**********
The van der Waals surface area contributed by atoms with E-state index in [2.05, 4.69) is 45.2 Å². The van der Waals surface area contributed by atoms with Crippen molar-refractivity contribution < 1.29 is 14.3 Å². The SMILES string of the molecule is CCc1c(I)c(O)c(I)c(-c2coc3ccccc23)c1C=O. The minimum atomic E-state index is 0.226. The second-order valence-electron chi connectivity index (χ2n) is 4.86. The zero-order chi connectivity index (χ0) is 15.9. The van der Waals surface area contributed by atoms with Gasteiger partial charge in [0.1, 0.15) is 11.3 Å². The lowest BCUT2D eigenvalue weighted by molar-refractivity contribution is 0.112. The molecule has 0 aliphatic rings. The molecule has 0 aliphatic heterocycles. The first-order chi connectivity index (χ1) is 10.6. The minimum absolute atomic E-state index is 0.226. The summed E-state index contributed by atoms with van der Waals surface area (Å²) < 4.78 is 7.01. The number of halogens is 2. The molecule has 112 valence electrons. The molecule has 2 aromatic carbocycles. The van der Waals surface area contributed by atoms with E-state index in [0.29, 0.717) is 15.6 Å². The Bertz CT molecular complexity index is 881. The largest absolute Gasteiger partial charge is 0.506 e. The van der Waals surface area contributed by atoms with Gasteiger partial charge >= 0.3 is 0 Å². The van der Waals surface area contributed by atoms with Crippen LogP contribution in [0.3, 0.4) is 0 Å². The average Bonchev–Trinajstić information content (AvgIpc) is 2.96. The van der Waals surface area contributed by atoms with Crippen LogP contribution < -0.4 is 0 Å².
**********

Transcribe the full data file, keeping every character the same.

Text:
The van der Waals surface area contributed by atoms with E-state index in [2.05, 4.69) is 45.2 Å². The van der Waals surface area contributed by atoms with Crippen molar-refractivity contribution < 1.29 is 14.3 Å². The SMILES string of the molecule is CCc1c(I)c(O)c(I)c(-c2coc3ccccc23)c1C=O. The minimum atomic E-state index is 0.226. The second-order valence-electron chi connectivity index (χ2n) is 4.86. The zero-order chi connectivity index (χ0) is 15.9. The van der Waals surface area contributed by atoms with Gasteiger partial charge in [0.1, 0.15) is 11.3 Å². The lowest BCUT2D eigenvalue weighted by molar-refractivity contribution is 0.112. The molecule has 0 aliphatic rings. The molecule has 0 aliphatic heterocycles. The first-order chi connectivity index (χ1) is 10.6. The minimum absolute atomic E-state index is 0.226. The summed E-state index contributed by atoms with van der Waals surface area (Å²) < 4.78 is 7.01. The number of halogens is 2. The molecule has 112 valence electrons. The molecule has 2 aromatic carbocycles. The van der Waals surface area contributed by atoms with E-state index in [0.29, 0.717) is 15.6 Å². The Bertz CT molecular complexity index is 881. The largest absolute Gasteiger partial charge is 0.506 e. The van der Waals surface area contributed by atoms with Gasteiger partial charge >= 0.3 is 0 Å². The van der Waals surface area contributed by atoms with Crippen LogP contribution in [0.3, 0.4) is 0 Å². The average Bonchev–Trinajstić information content (AvgIpc) is 2.96. The van der Waals surface area contributed by atoms with Crippen LogP contribution < -0.4 is 0 Å².